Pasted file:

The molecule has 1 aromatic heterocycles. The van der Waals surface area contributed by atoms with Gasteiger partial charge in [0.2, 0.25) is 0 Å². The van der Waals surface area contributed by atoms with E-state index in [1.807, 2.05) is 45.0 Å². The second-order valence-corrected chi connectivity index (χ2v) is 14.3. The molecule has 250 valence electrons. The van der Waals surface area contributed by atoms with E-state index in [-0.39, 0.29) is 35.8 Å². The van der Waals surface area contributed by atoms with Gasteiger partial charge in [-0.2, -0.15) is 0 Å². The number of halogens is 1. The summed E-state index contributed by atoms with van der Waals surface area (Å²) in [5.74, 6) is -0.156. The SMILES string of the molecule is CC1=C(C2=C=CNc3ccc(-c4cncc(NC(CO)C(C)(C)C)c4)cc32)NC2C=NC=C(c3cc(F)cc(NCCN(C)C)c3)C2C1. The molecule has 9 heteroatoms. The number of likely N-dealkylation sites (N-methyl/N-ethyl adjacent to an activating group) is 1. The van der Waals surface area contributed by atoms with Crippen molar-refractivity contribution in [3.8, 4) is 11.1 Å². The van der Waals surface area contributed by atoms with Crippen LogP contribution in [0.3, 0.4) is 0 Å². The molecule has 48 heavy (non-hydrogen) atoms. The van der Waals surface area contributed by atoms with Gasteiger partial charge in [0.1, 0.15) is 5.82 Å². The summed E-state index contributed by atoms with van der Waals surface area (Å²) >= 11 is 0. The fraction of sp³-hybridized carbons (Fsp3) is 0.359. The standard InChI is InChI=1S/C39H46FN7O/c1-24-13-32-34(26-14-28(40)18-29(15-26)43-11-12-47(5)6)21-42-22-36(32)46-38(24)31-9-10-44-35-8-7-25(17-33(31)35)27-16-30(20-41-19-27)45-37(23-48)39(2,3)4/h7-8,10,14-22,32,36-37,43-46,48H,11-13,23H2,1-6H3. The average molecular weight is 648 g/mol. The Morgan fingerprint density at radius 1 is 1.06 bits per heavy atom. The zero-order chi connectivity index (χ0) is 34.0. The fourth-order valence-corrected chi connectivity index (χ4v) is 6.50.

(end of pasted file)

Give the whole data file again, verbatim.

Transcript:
The molecule has 1 aromatic heterocycles. The van der Waals surface area contributed by atoms with Gasteiger partial charge in [0.2, 0.25) is 0 Å². The van der Waals surface area contributed by atoms with E-state index in [1.807, 2.05) is 45.0 Å². The second-order valence-corrected chi connectivity index (χ2v) is 14.3. The molecule has 250 valence electrons. The van der Waals surface area contributed by atoms with E-state index in [-0.39, 0.29) is 35.8 Å². The van der Waals surface area contributed by atoms with Gasteiger partial charge in [-0.2, -0.15) is 0 Å². The number of halogens is 1. The summed E-state index contributed by atoms with van der Waals surface area (Å²) in [5.74, 6) is -0.156. The SMILES string of the molecule is CC1=C(C2=C=CNc3ccc(-c4cncc(NC(CO)C(C)(C)C)c4)cc32)NC2C=NC=C(c3cc(F)cc(NCCN(C)C)c3)C2C1. The molecule has 9 heteroatoms. The number of likely N-dealkylation sites (N-methyl/N-ethyl adjacent to an activating group) is 1. The van der Waals surface area contributed by atoms with Crippen molar-refractivity contribution in [3.8, 4) is 11.1 Å². The van der Waals surface area contributed by atoms with Crippen LogP contribution in [0.3, 0.4) is 0 Å². The molecule has 48 heavy (non-hydrogen) atoms. The van der Waals surface area contributed by atoms with Gasteiger partial charge in [0.1, 0.15) is 5.82 Å². The summed E-state index contributed by atoms with van der Waals surface area (Å²) >= 11 is 0. The fraction of sp³-hybridized carbons (Fsp3) is 0.359. The standard InChI is InChI=1S/C39H46FN7O/c1-24-13-32-34(26-14-28(40)18-29(15-26)43-11-12-47(5)6)21-42-22-36(32)46-38(24)31-9-10-44-35-8-7-25(17-33(31)35)27-16-30(20-41-19-27)45-37(23-48)39(2,3)4/h7-8,10,14-22,32,36-37,43-46,48H,11-13,23H2,1-6H3. The average molecular weight is 648 g/mol. The Morgan fingerprint density at radius 1 is 1.06 bits per heavy atom. The zero-order chi connectivity index (χ0) is 34.0. The fourth-order valence-corrected chi connectivity index (χ4v) is 6.50.